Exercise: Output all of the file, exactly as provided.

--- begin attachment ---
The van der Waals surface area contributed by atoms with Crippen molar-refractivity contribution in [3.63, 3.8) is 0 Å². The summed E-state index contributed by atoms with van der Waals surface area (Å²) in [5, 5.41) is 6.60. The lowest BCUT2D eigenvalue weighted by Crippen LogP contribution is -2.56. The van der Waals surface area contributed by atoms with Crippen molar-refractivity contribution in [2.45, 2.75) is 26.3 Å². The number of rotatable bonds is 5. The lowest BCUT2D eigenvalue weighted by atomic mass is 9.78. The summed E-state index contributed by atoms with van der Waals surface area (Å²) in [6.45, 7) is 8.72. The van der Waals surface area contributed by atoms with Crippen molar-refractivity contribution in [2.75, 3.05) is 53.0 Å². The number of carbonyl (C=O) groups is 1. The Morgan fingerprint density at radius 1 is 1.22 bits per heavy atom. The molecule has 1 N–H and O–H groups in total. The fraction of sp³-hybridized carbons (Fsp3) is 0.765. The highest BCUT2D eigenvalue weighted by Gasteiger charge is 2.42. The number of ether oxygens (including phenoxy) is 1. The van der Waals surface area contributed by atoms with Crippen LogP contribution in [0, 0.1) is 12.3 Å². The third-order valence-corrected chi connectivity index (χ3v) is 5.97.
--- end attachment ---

The van der Waals surface area contributed by atoms with Crippen molar-refractivity contribution in [3.63, 3.8) is 0 Å². The summed E-state index contributed by atoms with van der Waals surface area (Å²) in [5, 5.41) is 6.60. The lowest BCUT2D eigenvalue weighted by Crippen LogP contribution is -2.56. The van der Waals surface area contributed by atoms with Crippen molar-refractivity contribution in [2.45, 2.75) is 26.3 Å². The number of rotatable bonds is 5. The lowest BCUT2D eigenvalue weighted by atomic mass is 9.78. The summed E-state index contributed by atoms with van der Waals surface area (Å²) in [6.45, 7) is 8.72. The van der Waals surface area contributed by atoms with Crippen molar-refractivity contribution in [2.75, 3.05) is 53.0 Å². The number of carbonyl (C=O) groups is 1. The Morgan fingerprint density at radius 1 is 1.22 bits per heavy atom. The molecule has 1 N–H and O–H groups in total. The fraction of sp³-hybridized carbons (Fsp3) is 0.765. The highest BCUT2D eigenvalue weighted by Gasteiger charge is 2.42. The number of ether oxygens (including phenoxy) is 1. The van der Waals surface area contributed by atoms with Crippen LogP contribution in [0, 0.1) is 12.3 Å². The third-order valence-corrected chi connectivity index (χ3v) is 5.97.